Isn’t that rather unusual for an author of your stature that you have, you know, the process has come from within? How have you developed yourself as a writer? How have you developed the powers of language, the descriptive powers, the idiom that you have created? Where does that all come from? Is that just hard work?
Nadine Gordimer: Books, no from reading. From reading since I was six years old, truly.
Is that a real discipline?
Nadine Gordimer: And living of course. No, the reading was never a discipline, you know, an enormous pleasure, an unending pleasure in my life but one can’t explain it. I suppose the love of words comes into it but then where do the words come from if you haven’t had a long academic education, which I certainly didn’t have. I don’t know. Would I have been a different kind of writer, I sometimes ask myself, and, on the other hand, I often see in academics’ fiction the stiffness and the set of academic language coming in. So maybe I was lucky. The only thing I really regret is that I would like to have studied languages, more languages.
Nadine Gordimer: Oh yes, I mean obviously English is my own but just to have studied foreign languages and not to have learnt an African language. So like most other South Africans, there I am sitting with my black friends and we’re all talking in English and then I may go out of the room perhaps to get a bucket of ice or something and come back, we’re having drinks together, and they have broken into their own language. They’re talking Setswana, they’re talking Zulu, whatever, and I am then a stranger in my own country and among my own people. So that’s a great regret in my life.
You speculated a little bit that you might have been a different type of a writer if you’d had a more academic background. Of course you might have been a very different type of writer if you had not experienced all the injustice, the confrontation, the drama, the trauma of growing up in the side that you did.
Nadine Gordimer: No, I wouldn’t have been. If you’re going to be a writer you can make the death of a canary important, you could connect it to the whole chain of life and the mystery of life. To me what is the purpose of writing? For me personally, I don’t know others, it is really to explain the mystery of life and the mystery of life includes of course the personal, the political, the forces that make us what we are while there’s another force from inside battling to make us something else.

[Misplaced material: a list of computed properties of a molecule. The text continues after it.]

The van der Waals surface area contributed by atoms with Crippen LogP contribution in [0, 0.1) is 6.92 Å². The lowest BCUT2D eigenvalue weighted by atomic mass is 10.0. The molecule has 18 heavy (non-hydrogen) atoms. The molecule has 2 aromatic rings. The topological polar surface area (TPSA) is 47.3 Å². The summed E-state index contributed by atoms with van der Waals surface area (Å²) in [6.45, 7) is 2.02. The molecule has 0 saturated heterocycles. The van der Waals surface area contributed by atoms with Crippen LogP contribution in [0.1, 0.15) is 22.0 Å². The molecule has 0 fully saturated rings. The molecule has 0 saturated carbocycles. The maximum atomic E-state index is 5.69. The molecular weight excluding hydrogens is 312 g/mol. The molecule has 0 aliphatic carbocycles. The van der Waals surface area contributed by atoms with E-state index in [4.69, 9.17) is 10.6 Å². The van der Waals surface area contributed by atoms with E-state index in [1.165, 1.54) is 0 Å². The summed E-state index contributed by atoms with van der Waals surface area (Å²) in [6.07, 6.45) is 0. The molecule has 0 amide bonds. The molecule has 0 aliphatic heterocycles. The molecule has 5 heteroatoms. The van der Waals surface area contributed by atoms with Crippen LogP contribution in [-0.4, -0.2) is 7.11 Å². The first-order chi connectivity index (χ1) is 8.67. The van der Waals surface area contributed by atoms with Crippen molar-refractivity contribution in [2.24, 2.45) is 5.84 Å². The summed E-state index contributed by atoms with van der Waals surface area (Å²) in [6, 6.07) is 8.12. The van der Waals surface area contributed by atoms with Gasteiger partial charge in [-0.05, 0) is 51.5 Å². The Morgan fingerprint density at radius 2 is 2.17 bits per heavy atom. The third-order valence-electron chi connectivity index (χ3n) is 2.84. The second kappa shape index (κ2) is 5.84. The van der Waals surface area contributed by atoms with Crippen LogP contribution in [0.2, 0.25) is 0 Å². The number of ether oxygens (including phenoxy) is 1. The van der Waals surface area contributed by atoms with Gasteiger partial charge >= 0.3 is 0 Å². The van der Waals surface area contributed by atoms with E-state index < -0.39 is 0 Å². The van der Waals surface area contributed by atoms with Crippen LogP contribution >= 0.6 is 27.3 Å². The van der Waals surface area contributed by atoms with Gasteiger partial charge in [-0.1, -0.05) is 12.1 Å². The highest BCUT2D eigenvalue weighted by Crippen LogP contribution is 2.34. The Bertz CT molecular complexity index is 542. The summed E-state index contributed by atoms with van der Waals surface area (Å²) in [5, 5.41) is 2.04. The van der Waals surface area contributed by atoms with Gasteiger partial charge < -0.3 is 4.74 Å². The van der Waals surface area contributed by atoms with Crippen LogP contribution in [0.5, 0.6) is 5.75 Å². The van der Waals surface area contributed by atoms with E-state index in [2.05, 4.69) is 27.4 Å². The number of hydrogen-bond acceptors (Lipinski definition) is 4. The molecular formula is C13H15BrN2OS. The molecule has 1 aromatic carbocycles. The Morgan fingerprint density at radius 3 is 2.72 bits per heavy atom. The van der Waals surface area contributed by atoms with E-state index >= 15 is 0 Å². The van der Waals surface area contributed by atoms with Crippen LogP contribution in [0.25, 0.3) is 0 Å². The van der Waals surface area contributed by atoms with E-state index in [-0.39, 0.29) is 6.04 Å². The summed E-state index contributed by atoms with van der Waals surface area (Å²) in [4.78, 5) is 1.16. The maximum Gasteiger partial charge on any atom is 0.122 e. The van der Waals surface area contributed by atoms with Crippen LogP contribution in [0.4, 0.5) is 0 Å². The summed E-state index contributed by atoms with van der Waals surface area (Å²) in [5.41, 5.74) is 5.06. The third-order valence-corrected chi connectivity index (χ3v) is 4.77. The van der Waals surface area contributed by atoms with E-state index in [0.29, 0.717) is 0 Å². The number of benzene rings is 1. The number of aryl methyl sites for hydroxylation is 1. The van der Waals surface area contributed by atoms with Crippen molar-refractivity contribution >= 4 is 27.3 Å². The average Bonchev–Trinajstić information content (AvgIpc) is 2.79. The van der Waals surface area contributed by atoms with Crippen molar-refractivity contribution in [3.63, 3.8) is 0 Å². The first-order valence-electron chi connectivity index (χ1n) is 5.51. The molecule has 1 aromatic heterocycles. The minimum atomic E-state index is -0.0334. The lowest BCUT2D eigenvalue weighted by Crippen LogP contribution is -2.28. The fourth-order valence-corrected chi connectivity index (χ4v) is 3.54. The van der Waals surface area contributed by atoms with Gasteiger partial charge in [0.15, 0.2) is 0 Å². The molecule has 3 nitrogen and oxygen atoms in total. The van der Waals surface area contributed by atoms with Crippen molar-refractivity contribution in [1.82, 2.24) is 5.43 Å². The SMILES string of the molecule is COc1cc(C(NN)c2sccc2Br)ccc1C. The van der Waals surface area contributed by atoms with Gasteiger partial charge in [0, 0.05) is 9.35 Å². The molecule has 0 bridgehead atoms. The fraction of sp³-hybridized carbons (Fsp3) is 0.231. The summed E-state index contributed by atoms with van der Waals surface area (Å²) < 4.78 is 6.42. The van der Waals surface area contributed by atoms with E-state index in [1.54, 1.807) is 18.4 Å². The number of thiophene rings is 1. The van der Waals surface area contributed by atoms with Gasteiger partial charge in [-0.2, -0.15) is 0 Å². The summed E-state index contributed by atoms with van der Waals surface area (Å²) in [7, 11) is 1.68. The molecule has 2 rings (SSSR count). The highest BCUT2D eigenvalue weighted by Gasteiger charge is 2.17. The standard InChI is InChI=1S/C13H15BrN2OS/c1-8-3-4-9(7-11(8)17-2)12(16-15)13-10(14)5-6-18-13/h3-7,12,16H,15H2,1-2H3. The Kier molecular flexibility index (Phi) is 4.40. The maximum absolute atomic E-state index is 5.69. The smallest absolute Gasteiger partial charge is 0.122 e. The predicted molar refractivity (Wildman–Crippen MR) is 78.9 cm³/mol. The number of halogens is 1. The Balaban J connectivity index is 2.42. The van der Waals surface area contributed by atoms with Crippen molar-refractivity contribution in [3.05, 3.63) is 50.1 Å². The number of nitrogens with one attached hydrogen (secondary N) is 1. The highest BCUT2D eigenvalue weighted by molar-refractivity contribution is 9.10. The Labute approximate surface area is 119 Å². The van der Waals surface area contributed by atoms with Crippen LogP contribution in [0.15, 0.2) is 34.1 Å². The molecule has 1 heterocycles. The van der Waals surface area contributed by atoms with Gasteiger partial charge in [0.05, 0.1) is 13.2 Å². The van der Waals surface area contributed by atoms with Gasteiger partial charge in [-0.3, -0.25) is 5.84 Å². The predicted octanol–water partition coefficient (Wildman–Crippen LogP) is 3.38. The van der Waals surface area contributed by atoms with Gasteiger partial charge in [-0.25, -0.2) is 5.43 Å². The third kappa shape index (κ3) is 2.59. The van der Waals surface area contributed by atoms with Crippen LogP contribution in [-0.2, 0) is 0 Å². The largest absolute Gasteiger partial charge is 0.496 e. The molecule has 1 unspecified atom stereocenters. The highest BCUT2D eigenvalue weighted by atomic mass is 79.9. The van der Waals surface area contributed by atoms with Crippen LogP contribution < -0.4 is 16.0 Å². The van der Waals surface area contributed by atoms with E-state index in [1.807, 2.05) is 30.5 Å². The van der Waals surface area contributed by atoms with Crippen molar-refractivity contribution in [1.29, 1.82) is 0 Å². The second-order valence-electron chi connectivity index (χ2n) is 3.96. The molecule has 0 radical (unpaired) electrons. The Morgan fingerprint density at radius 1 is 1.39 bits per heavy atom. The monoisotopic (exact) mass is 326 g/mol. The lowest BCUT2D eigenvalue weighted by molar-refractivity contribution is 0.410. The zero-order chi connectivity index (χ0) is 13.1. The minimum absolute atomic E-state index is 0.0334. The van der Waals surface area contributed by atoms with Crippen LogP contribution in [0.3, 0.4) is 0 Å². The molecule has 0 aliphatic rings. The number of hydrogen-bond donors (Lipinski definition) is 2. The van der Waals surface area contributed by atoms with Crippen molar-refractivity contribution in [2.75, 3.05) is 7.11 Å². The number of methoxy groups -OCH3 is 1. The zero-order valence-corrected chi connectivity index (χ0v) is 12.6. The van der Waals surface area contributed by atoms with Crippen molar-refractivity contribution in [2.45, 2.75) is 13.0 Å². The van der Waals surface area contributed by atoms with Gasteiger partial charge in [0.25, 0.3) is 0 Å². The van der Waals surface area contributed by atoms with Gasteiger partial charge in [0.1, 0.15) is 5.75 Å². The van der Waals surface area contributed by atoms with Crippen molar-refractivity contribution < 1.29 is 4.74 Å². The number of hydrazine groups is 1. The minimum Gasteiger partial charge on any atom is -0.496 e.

What stories are we going to see coming out?
Nadine Gordimer: I must say, on the other subject, that I’m an atheist. Perhaps if I had a religion then I would think that there was some answer to the mystery of life, but as an atheist and in all humbleness, I know that there’s no religion that can give me that answer.
For many years a lot of South African culture, art, performance, writing has been informed very much by the struggle against apartheid. Is there going to be a kind of liberation in the arts where people are able to confront and express more personal, more intimate, more self discovery now?
Nadine Gordimer: I wouldn’t like to see literature turn inward. I wouldn’t like to see it contemplating its own literary navel. The change is so extraordinary and as a new generation grows up in totally different circumstances from those that I, my children or my children’s children would really know, there is so much unexplored, there’s so much of the mystery of the way we love to be explored now and I am waiting now, not quite so patiently anymore, to see some of this expressed in young writers at present.